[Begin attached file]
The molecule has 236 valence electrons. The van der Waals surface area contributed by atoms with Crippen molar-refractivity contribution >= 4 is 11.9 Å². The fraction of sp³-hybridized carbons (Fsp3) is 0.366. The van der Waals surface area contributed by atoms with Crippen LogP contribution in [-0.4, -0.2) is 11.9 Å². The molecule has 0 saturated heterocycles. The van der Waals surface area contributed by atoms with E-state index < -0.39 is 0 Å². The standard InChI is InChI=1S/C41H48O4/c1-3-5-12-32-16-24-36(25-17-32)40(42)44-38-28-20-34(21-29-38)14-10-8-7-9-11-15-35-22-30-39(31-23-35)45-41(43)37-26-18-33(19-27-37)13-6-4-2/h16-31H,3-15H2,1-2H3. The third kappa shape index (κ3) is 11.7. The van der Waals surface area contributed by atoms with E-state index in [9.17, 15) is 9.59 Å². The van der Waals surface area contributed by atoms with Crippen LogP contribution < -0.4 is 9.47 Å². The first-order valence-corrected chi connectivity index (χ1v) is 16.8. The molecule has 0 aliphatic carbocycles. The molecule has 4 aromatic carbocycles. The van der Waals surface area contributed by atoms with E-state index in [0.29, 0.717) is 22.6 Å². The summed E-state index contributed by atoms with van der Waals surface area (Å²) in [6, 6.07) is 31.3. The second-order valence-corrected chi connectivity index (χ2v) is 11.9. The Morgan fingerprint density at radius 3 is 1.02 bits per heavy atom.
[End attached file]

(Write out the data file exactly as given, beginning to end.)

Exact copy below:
The molecule has 236 valence electrons. The van der Waals surface area contributed by atoms with Crippen molar-refractivity contribution >= 4 is 11.9 Å². The fraction of sp³-hybridized carbons (Fsp3) is 0.366. The van der Waals surface area contributed by atoms with Crippen LogP contribution in [-0.4, -0.2) is 11.9 Å². The molecule has 0 saturated heterocycles. The van der Waals surface area contributed by atoms with E-state index < -0.39 is 0 Å². The standard InChI is InChI=1S/C41H48O4/c1-3-5-12-32-16-24-36(25-17-32)40(42)44-38-28-20-34(21-29-38)14-10-8-7-9-11-15-35-22-30-39(31-23-35)45-41(43)37-26-18-33(19-27-37)13-6-4-2/h16-31H,3-15H2,1-2H3. The third kappa shape index (κ3) is 11.7. The van der Waals surface area contributed by atoms with E-state index in [9.17, 15) is 9.59 Å². The van der Waals surface area contributed by atoms with Crippen LogP contribution < -0.4 is 9.47 Å². The first-order valence-corrected chi connectivity index (χ1v) is 16.8. The molecule has 0 aliphatic carbocycles. The molecule has 4 aromatic carbocycles. The van der Waals surface area contributed by atoms with E-state index in [0.29, 0.717) is 22.6 Å². The summed E-state index contributed by atoms with van der Waals surface area (Å²) in [6, 6.07) is 31.3. The second-order valence-corrected chi connectivity index (χ2v) is 11.9. The Morgan fingerprint density at radius 3 is 1.02 bits per heavy atom.